- Posted by: Joyce Watson MS
- Category: Feature
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A local Senedd Member has visited the Dyfi Osprey Project near Machynlleth to see their world-leading environmental work.
Cors Dyfi Nature Reserve is a wetland wildlife haven, starring nesting ospreys along with many other rare species and much more.
Joyce Watson MS (Mid and West Wales) said:
“I’m a long-term supporter and I’ve been keen to return for some time, particularly to see the new Dyfi Wildlife Centre and to find out more about the impact which the family of beavers has made to the wetlands.
“I follow this and other Welsh osprey nests through their nestcams online. It is wonderful to see these birds – which were persecuted to extinction for 400 years – attempt to raise a family each year. People all over the world tune in to watch the ups and downs, from mating, defending the nest and dealing with Welsh weather, to chicks hatching, learning to fly and eventually setting off on their long migration.
“When I first visited there was just a hide and a nest, and now this is an eco-resource open to all, supporting education and research, and highlighting our wildlife, ecology, history and culture in an imaginative and inspiring way.
“This project is a treasure, with dedicated staff and volunteers doing world-leading work from the Dyfi Estuary.”
Joyce Watson MS met Dyfi Projects Officer Emyr Evans at the Dyfi Osprey Project on 21 October.
They caught up on a range of developments, such as the peat bog restoration work.
Last year Montgomeryshire Wildlife Trust, which runs the project, received £161,900 of Welsh Government Nature Networks funding to cover biodiversity and habitat improvements, measures to protect the rare ospreys which breed there and to improve community access.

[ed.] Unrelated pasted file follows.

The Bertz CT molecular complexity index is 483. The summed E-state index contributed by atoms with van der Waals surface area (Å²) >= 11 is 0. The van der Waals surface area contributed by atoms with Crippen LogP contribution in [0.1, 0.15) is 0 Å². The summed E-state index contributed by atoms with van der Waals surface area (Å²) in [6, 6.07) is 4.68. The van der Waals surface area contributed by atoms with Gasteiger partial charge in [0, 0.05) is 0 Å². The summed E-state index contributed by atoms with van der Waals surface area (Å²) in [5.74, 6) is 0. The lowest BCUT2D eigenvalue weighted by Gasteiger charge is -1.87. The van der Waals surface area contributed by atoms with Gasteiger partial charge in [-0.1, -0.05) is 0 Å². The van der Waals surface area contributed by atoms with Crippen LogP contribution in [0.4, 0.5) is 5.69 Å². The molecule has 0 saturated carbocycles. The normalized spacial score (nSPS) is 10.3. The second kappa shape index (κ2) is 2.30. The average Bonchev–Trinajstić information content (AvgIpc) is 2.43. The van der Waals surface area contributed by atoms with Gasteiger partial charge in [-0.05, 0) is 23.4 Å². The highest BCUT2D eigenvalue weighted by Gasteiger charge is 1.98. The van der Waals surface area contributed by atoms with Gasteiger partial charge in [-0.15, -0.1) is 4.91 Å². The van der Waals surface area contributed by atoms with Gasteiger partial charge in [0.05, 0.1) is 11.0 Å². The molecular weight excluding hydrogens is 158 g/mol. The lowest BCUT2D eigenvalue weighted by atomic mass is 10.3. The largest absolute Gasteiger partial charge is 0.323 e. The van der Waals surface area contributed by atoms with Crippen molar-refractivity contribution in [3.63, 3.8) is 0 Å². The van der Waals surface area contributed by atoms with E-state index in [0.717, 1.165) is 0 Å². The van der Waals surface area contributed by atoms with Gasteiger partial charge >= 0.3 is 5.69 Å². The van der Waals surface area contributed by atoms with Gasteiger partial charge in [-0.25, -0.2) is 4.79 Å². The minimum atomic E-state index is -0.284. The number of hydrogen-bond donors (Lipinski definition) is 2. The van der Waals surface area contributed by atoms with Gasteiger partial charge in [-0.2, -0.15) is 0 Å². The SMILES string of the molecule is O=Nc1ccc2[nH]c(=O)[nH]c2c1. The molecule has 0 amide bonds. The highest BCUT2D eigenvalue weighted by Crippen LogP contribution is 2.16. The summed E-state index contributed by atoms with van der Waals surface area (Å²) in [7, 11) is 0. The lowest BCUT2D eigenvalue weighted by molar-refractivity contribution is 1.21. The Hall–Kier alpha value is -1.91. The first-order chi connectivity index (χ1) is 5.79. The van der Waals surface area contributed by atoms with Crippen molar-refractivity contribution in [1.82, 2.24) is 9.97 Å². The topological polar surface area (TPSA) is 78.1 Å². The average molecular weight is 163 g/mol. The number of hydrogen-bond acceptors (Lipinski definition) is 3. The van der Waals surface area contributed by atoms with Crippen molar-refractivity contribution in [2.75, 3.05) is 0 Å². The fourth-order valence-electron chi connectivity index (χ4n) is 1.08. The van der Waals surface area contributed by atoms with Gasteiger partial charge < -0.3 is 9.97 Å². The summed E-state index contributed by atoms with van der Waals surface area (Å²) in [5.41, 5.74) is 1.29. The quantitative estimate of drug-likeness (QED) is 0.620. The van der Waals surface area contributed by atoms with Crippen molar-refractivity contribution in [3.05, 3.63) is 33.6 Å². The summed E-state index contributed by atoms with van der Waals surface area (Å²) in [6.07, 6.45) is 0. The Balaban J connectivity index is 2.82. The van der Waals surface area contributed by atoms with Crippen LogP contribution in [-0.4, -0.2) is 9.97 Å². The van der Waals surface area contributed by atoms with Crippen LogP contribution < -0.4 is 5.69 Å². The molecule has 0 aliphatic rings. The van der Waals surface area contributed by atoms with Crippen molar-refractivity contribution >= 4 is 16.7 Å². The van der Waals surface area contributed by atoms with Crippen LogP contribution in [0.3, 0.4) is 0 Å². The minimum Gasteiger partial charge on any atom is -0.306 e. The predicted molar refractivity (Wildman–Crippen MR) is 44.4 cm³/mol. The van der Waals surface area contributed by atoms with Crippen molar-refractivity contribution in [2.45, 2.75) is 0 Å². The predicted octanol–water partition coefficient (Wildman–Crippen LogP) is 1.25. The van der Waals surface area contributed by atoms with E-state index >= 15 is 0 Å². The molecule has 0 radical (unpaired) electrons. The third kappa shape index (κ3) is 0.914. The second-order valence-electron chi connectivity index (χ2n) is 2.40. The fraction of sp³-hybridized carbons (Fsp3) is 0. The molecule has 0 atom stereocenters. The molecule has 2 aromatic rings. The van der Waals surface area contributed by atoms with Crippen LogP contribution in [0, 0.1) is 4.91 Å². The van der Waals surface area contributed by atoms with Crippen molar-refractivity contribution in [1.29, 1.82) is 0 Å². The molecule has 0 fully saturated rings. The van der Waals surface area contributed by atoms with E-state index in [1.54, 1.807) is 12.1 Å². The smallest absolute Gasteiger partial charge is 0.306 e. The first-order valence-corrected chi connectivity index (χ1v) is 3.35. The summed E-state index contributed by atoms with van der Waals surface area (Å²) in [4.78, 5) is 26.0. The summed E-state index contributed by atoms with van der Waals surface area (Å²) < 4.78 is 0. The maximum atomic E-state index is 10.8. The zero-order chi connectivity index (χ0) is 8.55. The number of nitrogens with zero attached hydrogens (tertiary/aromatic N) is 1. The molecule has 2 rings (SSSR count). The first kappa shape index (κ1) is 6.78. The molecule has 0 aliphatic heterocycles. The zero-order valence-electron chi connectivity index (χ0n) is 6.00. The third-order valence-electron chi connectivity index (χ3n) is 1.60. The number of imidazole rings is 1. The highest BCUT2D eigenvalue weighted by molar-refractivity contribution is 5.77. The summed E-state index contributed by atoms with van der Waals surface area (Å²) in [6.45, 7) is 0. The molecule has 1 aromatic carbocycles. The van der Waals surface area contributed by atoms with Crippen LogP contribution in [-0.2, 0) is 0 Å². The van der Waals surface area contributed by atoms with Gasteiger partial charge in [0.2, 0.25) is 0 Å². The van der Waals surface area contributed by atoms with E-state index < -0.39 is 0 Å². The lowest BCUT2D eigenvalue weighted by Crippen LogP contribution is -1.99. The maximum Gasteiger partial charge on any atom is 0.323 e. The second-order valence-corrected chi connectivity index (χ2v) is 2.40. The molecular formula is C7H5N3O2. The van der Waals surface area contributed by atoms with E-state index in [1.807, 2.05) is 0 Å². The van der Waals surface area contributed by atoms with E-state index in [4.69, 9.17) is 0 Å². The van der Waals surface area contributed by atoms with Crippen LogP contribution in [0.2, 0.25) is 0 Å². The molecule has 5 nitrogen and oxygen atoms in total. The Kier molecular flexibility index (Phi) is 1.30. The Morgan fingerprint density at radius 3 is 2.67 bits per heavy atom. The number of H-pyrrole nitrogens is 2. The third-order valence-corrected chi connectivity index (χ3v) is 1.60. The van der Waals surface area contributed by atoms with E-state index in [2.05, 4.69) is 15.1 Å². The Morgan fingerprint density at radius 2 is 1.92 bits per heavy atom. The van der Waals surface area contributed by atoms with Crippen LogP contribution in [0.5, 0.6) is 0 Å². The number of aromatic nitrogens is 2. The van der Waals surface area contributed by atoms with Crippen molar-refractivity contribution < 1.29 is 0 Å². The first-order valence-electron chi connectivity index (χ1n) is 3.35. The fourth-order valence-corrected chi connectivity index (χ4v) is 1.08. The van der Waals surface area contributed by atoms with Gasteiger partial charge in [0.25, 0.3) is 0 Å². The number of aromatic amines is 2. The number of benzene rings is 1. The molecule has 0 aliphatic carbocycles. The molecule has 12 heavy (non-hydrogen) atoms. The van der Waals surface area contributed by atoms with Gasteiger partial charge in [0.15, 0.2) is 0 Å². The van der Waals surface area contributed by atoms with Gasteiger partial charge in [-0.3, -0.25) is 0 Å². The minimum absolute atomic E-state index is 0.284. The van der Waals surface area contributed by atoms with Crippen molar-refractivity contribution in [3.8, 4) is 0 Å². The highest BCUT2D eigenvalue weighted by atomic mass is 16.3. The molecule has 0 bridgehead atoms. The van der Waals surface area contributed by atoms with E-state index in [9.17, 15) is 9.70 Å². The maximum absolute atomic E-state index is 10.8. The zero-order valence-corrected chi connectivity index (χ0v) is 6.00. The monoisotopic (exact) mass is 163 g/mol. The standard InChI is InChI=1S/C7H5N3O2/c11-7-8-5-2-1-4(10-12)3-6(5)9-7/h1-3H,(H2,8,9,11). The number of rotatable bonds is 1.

This funding went towards habitat management, increased surveillance around the Dyfi osprey nest, peat bog improvements, and improving the wheelchair accessibility of the boardwalk through the reserve.
A family of beavers was introduced into Cors Dyfi last year to help manage the lowland peat bog and to increase public awareness of these ‘ecosystem engineers.’ This was funded through the Welsh Government Rural Communities – Rural Development Programme.
Peatland restoration has become increasingly urgent in Wales, as research has prompted Welsh Government to triple its targets while promising further action to restore Wales’ wildlife and plants.
Joyce Watson explained:
“The restoration of our natural world is essential for all the services that our complex ecosystems provide us – from fresh water to drink to healthy soils for our food to grow.
“Around half of Wales’ animal and plant life has vanished due to the loss of forests, the plundering of seas, and to pollution caused by human activity, like much of the developed world.
“Urgent action is needed and last year Welsh Government commissioned an expert-led Biodiversity Deep Dive to set out recommendations of how nature recovery can be accelerated.
“Emyr and his team are doing important work to reverse centuries of harm, and we can all learn from them.”
The Biodiversity Deep Dive follows the United Nation’s ’30 by 30’ goal to protect and effectively manage 30% of the planet’s marine and 30% of the planet’s terrestrial environment by 2030.
Mrs Watson is a member of the Senedd’s Climate Change, Environment, and Infrastructure Committee.
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